Halloween Candy: Even a Little is Too Much For Kids, Say Dietitians

Halloween is the one day each year where parents loosen the reigns and let kids eat obscene amounts of mini Snickers. But that one day often becomes two, then three, and suddenly the candy binge has extended all the way to Thanksgiving. Eating candy is never considered healthy, but that doesn’t mean kids shouldn't have their fun. We spoke to dietitians who offered up three strategies to help parents figure out the best way to dole it out:

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Set Expectations in Advance
Erin Morse, a registered dietitian at UCLA, says that parents need to plan and establish boundaries up front. Then, she recommends clearly communicating your plan several days before Halloween.

“The kids just get so excited and they think they can have it all,” she explains. “The key thing is communicating to your children and don’t just throw it all to them.”

So, if they’re only allowed one piece for dessert, then let your children know—and stick to the plan.

Kristi King, senior clinical dietitian at Texas Children’s Hospital, agrees that candy shouldn’t be left out for children to help themselves. Her trick is to keep it in the freezer. “It can be a little out of sight out of mind,” she says.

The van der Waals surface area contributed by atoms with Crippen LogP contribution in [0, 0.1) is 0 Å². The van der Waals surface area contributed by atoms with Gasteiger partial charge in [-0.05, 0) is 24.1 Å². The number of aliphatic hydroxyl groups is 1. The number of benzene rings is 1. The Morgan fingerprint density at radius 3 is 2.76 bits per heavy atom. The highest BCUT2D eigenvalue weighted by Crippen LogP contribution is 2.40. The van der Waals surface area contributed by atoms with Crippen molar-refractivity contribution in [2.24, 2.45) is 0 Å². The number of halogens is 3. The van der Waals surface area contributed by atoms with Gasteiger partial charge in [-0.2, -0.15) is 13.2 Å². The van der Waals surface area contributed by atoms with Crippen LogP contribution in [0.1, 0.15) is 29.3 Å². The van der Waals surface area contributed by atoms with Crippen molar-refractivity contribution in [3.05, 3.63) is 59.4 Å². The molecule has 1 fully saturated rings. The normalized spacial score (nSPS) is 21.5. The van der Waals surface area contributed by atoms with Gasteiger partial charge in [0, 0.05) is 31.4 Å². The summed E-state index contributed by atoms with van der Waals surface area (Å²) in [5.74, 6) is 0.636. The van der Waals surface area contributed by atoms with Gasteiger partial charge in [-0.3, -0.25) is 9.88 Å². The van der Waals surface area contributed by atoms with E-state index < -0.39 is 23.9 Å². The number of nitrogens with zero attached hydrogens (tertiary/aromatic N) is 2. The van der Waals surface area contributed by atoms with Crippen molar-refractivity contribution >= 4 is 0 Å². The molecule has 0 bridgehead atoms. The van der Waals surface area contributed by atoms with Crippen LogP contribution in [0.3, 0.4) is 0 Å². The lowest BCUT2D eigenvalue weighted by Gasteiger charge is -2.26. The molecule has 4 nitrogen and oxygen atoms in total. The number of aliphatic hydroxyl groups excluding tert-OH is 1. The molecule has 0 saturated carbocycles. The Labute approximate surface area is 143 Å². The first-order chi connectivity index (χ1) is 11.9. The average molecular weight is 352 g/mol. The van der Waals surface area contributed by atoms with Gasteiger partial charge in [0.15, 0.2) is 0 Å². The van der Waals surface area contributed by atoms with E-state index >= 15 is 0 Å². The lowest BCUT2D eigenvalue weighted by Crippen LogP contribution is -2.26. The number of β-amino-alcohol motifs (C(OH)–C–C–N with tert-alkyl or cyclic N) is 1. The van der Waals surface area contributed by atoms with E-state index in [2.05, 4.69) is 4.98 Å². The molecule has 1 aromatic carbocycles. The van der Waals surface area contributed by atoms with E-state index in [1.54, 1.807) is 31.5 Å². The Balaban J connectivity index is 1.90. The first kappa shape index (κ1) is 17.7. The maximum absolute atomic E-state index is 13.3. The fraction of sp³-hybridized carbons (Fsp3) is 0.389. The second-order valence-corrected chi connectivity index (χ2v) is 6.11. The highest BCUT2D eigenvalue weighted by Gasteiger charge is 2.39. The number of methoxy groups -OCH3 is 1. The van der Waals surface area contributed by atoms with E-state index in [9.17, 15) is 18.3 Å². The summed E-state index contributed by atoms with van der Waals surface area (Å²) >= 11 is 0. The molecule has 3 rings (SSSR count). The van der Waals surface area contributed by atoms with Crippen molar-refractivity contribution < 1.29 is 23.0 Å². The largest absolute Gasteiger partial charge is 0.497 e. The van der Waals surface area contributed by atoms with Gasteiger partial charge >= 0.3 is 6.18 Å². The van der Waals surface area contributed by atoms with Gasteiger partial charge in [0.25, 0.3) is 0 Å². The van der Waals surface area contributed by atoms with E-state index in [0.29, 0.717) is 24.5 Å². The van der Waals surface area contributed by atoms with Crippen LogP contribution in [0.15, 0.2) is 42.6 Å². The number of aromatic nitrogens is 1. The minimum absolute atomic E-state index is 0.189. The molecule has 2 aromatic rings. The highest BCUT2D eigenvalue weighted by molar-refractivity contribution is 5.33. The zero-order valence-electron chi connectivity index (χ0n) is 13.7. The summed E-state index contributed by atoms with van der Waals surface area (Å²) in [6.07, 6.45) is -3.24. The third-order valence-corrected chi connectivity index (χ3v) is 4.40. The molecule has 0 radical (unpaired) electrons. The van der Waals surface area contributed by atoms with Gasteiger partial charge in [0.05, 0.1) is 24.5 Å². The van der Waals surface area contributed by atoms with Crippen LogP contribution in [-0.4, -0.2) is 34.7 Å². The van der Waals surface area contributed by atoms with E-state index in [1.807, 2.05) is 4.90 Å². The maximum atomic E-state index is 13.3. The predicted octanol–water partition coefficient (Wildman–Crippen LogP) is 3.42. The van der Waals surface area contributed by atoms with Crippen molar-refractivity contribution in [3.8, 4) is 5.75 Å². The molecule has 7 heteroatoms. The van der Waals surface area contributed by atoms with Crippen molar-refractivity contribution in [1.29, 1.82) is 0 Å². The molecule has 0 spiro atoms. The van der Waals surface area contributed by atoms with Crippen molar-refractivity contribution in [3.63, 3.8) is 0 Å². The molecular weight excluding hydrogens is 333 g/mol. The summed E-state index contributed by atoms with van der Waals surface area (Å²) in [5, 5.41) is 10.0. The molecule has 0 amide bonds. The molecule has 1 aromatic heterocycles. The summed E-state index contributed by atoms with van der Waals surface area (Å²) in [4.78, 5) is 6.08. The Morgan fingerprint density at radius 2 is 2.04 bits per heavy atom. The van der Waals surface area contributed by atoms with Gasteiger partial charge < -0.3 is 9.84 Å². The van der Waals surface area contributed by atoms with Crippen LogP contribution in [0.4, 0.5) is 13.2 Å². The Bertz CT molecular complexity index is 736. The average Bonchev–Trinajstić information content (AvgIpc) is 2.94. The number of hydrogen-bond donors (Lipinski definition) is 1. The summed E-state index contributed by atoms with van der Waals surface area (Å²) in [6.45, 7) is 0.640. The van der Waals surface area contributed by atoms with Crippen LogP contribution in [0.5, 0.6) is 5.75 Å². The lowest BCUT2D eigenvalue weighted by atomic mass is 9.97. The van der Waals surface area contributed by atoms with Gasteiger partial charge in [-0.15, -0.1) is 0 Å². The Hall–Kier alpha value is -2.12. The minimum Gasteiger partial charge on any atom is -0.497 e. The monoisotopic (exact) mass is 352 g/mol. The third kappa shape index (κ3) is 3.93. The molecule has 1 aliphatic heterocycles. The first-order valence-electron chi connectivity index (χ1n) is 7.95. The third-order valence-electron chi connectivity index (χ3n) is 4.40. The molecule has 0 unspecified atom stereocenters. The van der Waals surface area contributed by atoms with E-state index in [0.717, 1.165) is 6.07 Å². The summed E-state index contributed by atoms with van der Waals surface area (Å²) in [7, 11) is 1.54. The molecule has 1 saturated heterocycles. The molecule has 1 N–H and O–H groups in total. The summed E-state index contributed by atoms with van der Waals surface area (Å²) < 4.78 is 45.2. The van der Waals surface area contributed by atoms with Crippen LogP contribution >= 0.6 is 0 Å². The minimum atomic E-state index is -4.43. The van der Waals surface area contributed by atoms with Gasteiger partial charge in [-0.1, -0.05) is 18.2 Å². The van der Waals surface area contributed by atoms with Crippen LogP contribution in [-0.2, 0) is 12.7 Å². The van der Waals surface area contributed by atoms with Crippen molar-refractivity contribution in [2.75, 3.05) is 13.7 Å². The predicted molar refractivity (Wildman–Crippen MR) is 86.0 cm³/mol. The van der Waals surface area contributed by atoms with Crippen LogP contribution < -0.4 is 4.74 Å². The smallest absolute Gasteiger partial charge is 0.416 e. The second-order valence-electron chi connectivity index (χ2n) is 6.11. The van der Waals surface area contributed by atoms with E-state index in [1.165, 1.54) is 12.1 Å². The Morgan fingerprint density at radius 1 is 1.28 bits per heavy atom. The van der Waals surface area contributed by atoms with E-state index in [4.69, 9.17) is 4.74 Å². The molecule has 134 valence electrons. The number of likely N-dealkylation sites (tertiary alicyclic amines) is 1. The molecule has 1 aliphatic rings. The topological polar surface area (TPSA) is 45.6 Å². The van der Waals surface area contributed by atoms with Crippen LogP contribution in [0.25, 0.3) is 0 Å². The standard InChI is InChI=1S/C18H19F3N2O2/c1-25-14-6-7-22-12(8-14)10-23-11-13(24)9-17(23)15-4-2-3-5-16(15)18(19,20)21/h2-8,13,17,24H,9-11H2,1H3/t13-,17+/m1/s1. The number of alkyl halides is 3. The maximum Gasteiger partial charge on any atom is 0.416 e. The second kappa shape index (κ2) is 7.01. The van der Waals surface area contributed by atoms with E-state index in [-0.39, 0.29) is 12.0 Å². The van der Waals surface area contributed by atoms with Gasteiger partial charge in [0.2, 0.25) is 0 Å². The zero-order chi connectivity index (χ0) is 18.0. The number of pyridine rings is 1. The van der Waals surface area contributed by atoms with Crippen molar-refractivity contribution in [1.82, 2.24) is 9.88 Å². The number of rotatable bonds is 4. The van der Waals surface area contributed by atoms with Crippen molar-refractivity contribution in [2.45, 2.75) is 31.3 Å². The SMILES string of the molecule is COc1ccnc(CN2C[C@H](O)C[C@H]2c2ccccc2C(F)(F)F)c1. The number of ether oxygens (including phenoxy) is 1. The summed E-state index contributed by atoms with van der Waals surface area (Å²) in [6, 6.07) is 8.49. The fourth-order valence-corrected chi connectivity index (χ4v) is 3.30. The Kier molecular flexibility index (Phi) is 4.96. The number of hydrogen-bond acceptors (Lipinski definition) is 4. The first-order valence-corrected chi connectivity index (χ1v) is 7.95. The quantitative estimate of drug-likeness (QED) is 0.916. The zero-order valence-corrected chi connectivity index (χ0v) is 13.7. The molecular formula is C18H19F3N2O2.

GettyImages-181196567 Sugar should only make up 10 percent of a chld's daily calories. Scott Olson/Getty Images

Establish a Time Limit
One of the biggest problems with Halloween candy is that it can seem nearly endless. “We want kids to have fun, but we also don’t want to continue and drag it on,” King says. “We should be enjoying the Halloween candy for a few days, maybe a few weeks max, and then move on.”

Morse believes that seven days is a reasonable time limit for how long the candy should stick around. After that, she suggests saving it for a later date or giving it away. King often advises parents to donate the leftover candy to soldiers through Operation Gratitude, a company that sends care packages overseas.

Enforce Portion Control
So, how much candy is too much? It’s probably less than you think. King says sugar intake should be no more than 10 percent of your child’s daily caloric requirement. If your kid eats a thousand calories a day, that’s only a hundred calories, or one to two pieces of fun-sized candy. While hard or chewy sweets tend to be worse for teeth, chocolate has more fat and calories, so King doesn’t believe one is necessarily better than the other.

Morse recommends having your kids choose their favorite candies from the pile that they can then pick from each day.

But if you happen to find yourself succumbing to your children’s pleas for a candy-fueled Halloween, Morse says you shouldn’t feel too bad.

“If they have one day of fun it’s ok,” she says. Just make sure to be extra healthy the next day.

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